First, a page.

Even though I love the arcane trappings of magic and the raw symbolic power that pervades the fantasy genre, I am a science fiction man at heart. The reason is very simple really. While Fantasy draws its power from heritage and whimsy, Science Fiction is all about addressing change and exploring possibility. Essentially, one is nostalgic and the other is forward thinking.
So consider yourself forewarned: When Nerdmagedon commences, and battle lines are drawn to determine whether sci-fi or fantasy shall reign supreme, I will stand tall beside the Klingons, Jedi and Cylons against the elves, dragons and fairies.
Believe it or not this post was not inspired by Comicon, which I still have yet to attend. Rather, it stems from the sci-fi genre-bender binge I've been on the whole summer. I'm currently reading a tech-noire with heavy military undertones, playing a space survival horror game, and on the weekends, I get together with friends to re-watch the finest Space Western the world has to yet to see: Joss Whedon's Firefly.
Depending on who you are, that may sound like small praise or blasphemous hyperbole. The space western is still a pretty young sub-genre of science fiction, but what's there is good stuff. The earliest and most prominent example I am aware of is Star Wars, and while the work is too broad to be wholly classified as western, there is no doubt in my mind that it's lawless, frontier atmosphere is what allowed it to stand apart from Star Trek's universe, whose federation of planets seems insufferably tame and preachy by comparison. Another fine piece of fiction to work with the space cowboy concept is the anime Cowboy Bebop, which I shall discuss in detail next post.
The thing that sets Firefly above the above-mentioned series, is that it is a western first and foremost, with just a little bit of science fiction thrown in for flavor. Almost every character in the cast is based on a classic western archetype. You've got the wise old preacher, the hooker with heart of gold, the crass and crude mercenary brawler, the fancy doctor, and the confederates (Browncoats) who have turned to outlawin' following their defeat in the Civil War (The Unification). The only recurring characters who break the theme are crazy psychic girl, perky mechanic girl, and sarcastic ship pilot. Even the reavers(!), the series reoccurring bogeymen, conform to the old western stereotypes of Indians, in that they are also people, though frightening violent people who have a tendency for scalping and cannot be communicated with.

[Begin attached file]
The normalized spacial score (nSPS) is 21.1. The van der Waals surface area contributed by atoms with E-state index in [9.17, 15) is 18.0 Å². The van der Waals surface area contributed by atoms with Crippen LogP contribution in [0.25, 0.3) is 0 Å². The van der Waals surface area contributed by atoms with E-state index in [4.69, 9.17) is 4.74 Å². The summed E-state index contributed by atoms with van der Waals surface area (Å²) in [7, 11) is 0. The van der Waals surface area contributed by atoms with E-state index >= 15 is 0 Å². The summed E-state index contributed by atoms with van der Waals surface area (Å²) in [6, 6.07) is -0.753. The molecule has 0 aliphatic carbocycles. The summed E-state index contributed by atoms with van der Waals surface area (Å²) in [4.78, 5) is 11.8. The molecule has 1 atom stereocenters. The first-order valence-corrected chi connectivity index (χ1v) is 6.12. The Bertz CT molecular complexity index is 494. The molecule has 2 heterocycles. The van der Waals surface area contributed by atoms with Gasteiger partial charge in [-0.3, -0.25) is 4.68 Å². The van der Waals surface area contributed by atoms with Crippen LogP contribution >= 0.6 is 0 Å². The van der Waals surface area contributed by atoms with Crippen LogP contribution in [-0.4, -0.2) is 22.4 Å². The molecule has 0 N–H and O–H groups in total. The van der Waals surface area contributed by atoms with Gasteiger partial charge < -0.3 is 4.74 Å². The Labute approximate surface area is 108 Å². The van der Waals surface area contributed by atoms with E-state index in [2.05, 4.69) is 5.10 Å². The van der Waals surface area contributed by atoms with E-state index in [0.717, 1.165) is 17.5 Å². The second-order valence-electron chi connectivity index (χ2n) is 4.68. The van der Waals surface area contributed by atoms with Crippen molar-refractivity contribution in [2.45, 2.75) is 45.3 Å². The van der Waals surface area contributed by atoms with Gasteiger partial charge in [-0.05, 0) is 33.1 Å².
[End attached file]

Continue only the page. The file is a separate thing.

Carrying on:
Now, I love a good western as much as the next sumbitch, but I couldn't rightly tell you that it's one of my favorite genres. By and large, there tends to be a little too much talk of land for my tastes and the folksy atmosphere, where men are supposed to be strong creatures of few words well versed in farming, firearms, and mechanics is hardly hospitable to my nerdy nature and suburban upbringing. The patriotic undertones and lack of cultural diversity also tend to bother me. Seeing how I am an average sample of Whedon's fan base, it is easy to see how he had trouble marketing this series and why Fox decided to pull the plug. Like most other people, I only discovered the show after it had been canceled, and realized that the sci-fi elements addressed all my country western anxieties.